7. Root the phone with 'Super One Click': In order for apps to eventually be placed on the MicroSD card, we need to have 'SuperUser' permissions for the Link2SD app. In order to gain this level of access we 'Root' the phone. Rooting the phone also allows you to uninstall any 'System' installed apps. I quickly learned one of the apps I downloaded installed a ton of junk as system apps, and I couldn't uninstall them...until I rooted the phone that is. The easiest way to do this is with an app named 'Super One Click' which runs on Windows (not the phone). Download the application from here: Download Super One Click Install the application and open it up in Windows. All you have to do is press the 'Root' button (displayed below). When asked if you want to install the app, I stated 'Yes' which allows SuperUser to work on the device. Once complete the device will be rooted. For a full list of phones which Super One Click works with, check out the following link: Compatibility List for Super Once Click

8. Reboot the phone: If the Super One Click does not prompt for a reboot after disconnecting the USB cable, then go ahead and disconnect the USB cable after the rooting process is complete, and power off and back on the phone.

9. Link the apps to the SD card using 'Link2SD': Go to the Market, and search and download 'Link2SD'. This application will allow you to manually select installed apps and move them over to the SD card. This process does not happen automatically, so make sure to move apps over to the SD card after installation. Sounds like it might be a pain, but it is really easy and takes only about 5 seconds to do. Once 'Link2SD' is installed, open it up. It is going to go through a series of steps to gain 'SuperUser' access and may ask you to reboot the phone after creating some boot scripts to be used. Follow all on-screen instructions including reboot if required. These steps are only 1 time and not required after completed successfully. I think the 1st time I tried Link2SD it didn't work so I rebooted the phone and tried again and it worked, so keep this in mind. After Link2SD finishes it configuration (including reboot), you are done! Open up the Link2SD app and scroll to any app you want to move over to the SD card and select it. Scroll down to select 'Create Link', and the press 'OK'. You will see a message about Link2SD getting 'SuperUser' access and then your app will be moved to the SD card! You can also use Link2SD to uninstall those pesky spam installed system apps if this happened to you. An app is installed on the system if you see its path start with /system/app/.... Don’t uninstall important apps, but it is useful to uninstall something that was never originally wanted.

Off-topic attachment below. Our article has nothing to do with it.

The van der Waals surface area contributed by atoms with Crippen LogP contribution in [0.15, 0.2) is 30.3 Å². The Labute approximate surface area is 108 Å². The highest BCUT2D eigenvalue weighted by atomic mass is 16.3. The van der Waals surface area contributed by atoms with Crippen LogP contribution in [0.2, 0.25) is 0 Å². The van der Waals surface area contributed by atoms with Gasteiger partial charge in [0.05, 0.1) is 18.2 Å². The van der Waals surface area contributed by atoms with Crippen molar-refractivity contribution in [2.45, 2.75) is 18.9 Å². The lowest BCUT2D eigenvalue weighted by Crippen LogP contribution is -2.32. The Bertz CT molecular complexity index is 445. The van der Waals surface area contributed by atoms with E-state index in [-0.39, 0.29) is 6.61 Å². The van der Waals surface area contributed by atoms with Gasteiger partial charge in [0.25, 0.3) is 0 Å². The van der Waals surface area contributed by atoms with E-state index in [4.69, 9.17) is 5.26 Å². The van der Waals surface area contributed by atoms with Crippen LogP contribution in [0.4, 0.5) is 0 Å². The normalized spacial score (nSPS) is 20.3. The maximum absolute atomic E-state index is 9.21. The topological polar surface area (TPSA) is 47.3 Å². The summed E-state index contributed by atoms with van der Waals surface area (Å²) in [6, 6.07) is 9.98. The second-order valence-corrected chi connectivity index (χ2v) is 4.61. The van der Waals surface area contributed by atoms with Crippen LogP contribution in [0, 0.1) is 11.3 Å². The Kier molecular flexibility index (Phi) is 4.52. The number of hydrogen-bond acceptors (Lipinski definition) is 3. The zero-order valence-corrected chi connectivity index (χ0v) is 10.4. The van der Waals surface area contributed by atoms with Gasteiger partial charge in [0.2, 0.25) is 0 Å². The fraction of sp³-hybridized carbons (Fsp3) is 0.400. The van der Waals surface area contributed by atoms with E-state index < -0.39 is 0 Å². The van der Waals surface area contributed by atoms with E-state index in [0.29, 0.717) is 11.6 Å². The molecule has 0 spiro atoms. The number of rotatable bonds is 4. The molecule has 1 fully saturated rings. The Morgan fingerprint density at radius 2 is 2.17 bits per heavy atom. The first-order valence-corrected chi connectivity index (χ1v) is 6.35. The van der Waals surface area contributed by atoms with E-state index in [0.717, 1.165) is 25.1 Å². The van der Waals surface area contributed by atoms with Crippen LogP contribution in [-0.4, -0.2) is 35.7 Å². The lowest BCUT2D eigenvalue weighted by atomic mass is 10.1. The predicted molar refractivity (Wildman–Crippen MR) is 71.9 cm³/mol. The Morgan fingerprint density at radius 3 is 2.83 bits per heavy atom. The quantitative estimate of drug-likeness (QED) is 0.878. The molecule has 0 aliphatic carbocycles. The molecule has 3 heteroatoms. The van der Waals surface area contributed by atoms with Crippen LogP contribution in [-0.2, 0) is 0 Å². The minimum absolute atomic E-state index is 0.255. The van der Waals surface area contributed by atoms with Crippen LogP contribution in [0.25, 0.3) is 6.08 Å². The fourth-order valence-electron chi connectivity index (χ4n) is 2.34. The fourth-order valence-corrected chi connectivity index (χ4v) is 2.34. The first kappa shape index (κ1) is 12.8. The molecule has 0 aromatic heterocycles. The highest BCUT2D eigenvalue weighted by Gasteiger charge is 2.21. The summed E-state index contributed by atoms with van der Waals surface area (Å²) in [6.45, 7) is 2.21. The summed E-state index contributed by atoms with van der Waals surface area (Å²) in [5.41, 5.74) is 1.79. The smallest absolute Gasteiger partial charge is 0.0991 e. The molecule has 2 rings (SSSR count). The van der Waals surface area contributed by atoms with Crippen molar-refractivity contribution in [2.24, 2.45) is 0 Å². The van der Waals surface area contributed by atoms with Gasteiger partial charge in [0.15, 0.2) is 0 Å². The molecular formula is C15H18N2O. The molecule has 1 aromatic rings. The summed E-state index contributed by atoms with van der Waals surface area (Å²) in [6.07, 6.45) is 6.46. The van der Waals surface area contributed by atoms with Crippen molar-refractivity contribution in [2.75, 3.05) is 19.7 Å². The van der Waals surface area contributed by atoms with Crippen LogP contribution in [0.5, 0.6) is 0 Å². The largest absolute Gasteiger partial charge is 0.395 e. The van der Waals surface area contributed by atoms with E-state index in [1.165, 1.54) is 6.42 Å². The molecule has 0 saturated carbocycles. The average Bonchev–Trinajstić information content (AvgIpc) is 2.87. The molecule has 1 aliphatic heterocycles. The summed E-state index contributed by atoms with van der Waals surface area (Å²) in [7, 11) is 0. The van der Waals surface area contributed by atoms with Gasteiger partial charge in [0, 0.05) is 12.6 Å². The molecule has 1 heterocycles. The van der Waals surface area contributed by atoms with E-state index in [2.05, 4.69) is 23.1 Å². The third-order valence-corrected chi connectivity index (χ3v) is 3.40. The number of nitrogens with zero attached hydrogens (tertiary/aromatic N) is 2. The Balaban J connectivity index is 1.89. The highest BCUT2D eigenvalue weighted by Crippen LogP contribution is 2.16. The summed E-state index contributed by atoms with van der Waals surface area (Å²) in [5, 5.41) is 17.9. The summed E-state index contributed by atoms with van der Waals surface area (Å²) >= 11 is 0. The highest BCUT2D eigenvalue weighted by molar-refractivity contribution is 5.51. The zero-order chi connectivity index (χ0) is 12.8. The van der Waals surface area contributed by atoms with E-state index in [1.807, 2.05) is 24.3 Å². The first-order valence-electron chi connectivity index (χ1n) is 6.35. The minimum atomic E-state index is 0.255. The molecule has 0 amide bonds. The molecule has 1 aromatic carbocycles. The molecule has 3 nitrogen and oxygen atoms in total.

That's it! If it didn't work, you probably want to go back through step by step and make sure everything worked properly. The Link2SD app is very picky about those partitions so make sure to get them right. If it is not working it might be because it does not recognize the type of partition you created. FAT32 is the safest bet and the only working one I found on the MB502 Charm. If you need more help, I recommend seeking out one of the Android User Forms where you can ask questions and get further help. ...or just fork out the money and buy a newer phone. :P

Thursday, October 13, 2011

Specifying Document Compatibility Modes for ASP.NET Intranet Sites using IE8

I noticed some oddities on the way an ASP.NET website I was working with was rendering on the intranet, but not through the Cassini development server in VS.NET 2010. This of course makes sense because the development server does not parse and render identical to IIS, but it was still puzzling.

After a bit of research I found that the following setting in Internet Explorer 8: Tools -> Compatibility View Settings -> ‘Display intranet sites in Compatibility View' was checked by default. This ends up having your site render in IE7 mode and was the cause of the odd rendering in my case (i.e. entire dropdowns scrolling along with the screen, HTML header tags not sizing properly, etc.).

The initial thought is just to deselect the option and allow the browser to work in IE8 standards mode. However since we are discussing 'intranet' applications, this problem would persist to all clients of the application unless a mass update was pushed out via group policy which is unlikely.

The easiest fix is to set the document compatibility mode for the site in the Master Page(s) or main page of the site to the browser standard you wish to use. The post is almost outdated as soon as it was published because it is speaking about a browser that is 2.5 years old, but as many enterprises are still on IE8 because of Windows XP, this unintended switch may not be favorable to the developer. All that must be done is add the following meta tag in the header of the webpage (the HEAD section) before all other elements except for the title element and other meta elements: